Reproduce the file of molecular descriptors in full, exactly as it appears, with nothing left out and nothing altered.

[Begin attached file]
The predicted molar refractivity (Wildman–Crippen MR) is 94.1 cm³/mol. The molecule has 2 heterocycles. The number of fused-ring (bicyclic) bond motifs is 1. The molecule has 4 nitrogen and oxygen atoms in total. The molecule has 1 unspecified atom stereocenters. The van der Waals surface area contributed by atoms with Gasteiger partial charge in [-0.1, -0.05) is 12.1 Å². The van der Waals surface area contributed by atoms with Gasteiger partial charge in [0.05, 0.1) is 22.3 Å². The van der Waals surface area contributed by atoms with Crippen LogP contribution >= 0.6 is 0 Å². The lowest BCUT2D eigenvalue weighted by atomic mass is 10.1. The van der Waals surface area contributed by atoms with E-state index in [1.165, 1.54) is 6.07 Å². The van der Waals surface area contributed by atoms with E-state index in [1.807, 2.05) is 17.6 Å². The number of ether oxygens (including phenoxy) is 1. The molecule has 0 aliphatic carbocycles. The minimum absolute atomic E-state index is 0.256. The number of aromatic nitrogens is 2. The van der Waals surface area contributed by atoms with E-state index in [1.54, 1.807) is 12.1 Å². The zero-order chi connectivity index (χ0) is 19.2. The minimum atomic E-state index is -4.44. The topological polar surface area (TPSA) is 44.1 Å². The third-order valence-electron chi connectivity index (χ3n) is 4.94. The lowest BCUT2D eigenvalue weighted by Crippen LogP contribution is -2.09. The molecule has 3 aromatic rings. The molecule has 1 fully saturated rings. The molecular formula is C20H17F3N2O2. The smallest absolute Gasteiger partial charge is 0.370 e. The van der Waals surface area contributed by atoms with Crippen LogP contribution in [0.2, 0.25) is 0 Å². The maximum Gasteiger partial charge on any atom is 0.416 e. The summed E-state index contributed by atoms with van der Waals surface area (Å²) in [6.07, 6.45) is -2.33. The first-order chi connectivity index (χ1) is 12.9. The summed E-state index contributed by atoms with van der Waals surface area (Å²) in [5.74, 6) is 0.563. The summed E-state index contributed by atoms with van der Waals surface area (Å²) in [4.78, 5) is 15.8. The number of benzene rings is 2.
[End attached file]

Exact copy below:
The predicted molar refractivity (Wildman–Crippen MR) is 94.1 cm³/mol. The molecule has 2 heterocycles. The number of fused-ring (bicyclic) bond motifs is 1. The molecule has 4 nitrogen and oxygen atoms in total. The molecule has 1 unspecified atom stereocenters. The van der Waals surface area contributed by atoms with Gasteiger partial charge in [-0.1, -0.05) is 12.1 Å². The van der Waals surface area contributed by atoms with Gasteiger partial charge in [0.05, 0.1) is 22.3 Å². The van der Waals surface area contributed by atoms with Crippen LogP contribution >= 0.6 is 0 Å². The lowest BCUT2D eigenvalue weighted by atomic mass is 10.1. The van der Waals surface area contributed by atoms with E-state index in [1.165, 1.54) is 6.07 Å². The van der Waals surface area contributed by atoms with E-state index in [1.807, 2.05) is 17.6 Å². The number of ether oxygens (including phenoxy) is 1. The molecule has 0 aliphatic carbocycles. The minimum absolute atomic E-state index is 0.256. The number of aromatic nitrogens is 2. The van der Waals surface area contributed by atoms with E-state index in [1.54, 1.807) is 12.1 Å². The zero-order chi connectivity index (χ0) is 19.2. The minimum atomic E-state index is -4.44. The topological polar surface area (TPSA) is 44.1 Å². The third-order valence-electron chi connectivity index (χ3n) is 4.94. The lowest BCUT2D eigenvalue weighted by Crippen LogP contribution is -2.09. The molecule has 3 aromatic rings. The molecule has 1 fully saturated rings. The molecular formula is C20H17F3N2O2. The smallest absolute Gasteiger partial charge is 0.370 e. The van der Waals surface area contributed by atoms with Crippen LogP contribution in [0.2, 0.25) is 0 Å². The maximum Gasteiger partial charge on any atom is 0.416 e. The summed E-state index contributed by atoms with van der Waals surface area (Å²) in [6.07, 6.45) is -2.33. The first-order chi connectivity index (χ1) is 12.9. The summed E-state index contributed by atoms with van der Waals surface area (Å²) in [5.74, 6) is 0.563. The summed E-state index contributed by atoms with van der Waals surface area (Å²) in [4.78, 5) is 15.8. The number of benzene rings is 2.